(Reuters) – U.S. President Donald Trump said on Thursday that the Department of Justice will “review” the case of actor Jussie Smollett, who was charged with staging a fake hate crime in Chicago before prosecutors abruptly dropped the case this week.
In an early morning tweet announcing the review, Trump said the case had embarrassed the nation.
Smollett, who is black and gay, said two men attacked him at night in January, making homophobic and racist remarks and putting a noose around his neck while shouting support for Trump.
Investigators later charged Smollett with paying the two men to pretend to attack him in order to garner public sympathy for himself. Prosecutors dropped the charges on Tuesday, saying they stood by the accusation but that an agreement by Smollett to forfeit his $10,000 bond was a just outcome.
The county prosecutors’ decision stunned the city’s police chief, prompted the police union to demand a federal investigation and enraged Chicago Mayor Rahm Emanuel, a Democrat, who called it a “whitewash” that made a fool of the city.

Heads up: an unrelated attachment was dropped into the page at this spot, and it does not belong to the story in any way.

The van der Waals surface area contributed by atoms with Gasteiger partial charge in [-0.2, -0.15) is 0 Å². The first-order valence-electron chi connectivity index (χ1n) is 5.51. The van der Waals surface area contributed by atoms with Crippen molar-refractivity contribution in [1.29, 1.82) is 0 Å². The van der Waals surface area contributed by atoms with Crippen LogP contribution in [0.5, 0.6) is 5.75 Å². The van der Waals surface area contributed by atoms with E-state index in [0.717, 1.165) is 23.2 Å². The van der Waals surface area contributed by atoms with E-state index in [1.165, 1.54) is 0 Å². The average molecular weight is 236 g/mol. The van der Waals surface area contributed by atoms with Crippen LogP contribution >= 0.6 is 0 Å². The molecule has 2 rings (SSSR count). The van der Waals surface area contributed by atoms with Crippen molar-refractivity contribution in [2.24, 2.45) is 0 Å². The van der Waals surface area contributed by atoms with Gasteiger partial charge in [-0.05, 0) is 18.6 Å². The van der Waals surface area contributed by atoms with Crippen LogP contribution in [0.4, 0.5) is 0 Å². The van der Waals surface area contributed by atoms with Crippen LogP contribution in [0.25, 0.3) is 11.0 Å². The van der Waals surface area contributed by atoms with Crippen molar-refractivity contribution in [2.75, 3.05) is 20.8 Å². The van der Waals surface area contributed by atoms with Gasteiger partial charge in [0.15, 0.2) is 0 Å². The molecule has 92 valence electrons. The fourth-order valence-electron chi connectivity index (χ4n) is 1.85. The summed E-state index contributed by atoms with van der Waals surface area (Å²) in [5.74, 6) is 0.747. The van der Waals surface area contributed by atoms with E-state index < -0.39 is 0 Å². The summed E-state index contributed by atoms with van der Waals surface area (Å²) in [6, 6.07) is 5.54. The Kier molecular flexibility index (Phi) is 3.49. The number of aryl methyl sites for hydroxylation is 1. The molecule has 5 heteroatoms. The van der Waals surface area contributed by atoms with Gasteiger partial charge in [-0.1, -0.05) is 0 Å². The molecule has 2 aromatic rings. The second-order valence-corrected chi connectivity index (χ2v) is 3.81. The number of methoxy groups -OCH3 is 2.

Trump, a Republican, echoed those remarks early on Thursday.
“FBI & DOJ to review the outrageous Jussie Smollett case in Chicago,” Trump wrote on Twitter, referring to the Federal Bureau of Investigation and the Department of Justice. “It is an embarrassment to our Nation!”
Smollett, 36, says he is innocent and did not stage the attack. His spokeswoman and his lawyer did not immediately respond to requests for comment on Thursday. The Department of Justice declined to comment.
The FBI has already had some involvement in the case, with agents investigating a threatening letter Smollett said he received prior to the attack, according to the Chicago Police Department.
The initial reports of two Trump supporters attacking a gay, black celebrity drew widespread sympathy for Smollett, particularly from Democrats. That faded quickly after the actor’s arrest, and the case was seized on by some as an example of what Trump likes to deride as “fake news.”
Smollett is best known for playing a gay musician on the Fox drama “Empire.” His lawyers said he hopes to move on with his acting career, but it remains unclear whether he will return to “Empire” after being written out of the last two episodes of the most recent season.
Chicago’s chief prosecutor, Cook County State’s Attorney Kim Foxx, has defended her office’s decision as proportionate to what she described as relatively minor charges, saying that even if Smollett had been convicted he would likely not have faced prison time.
Foxx recused herself from the case after acknowledging she had discussed it with a relative of Smollett.
(Reporting by Jonathan Allen in New York; Editing by Steve Orlofsky)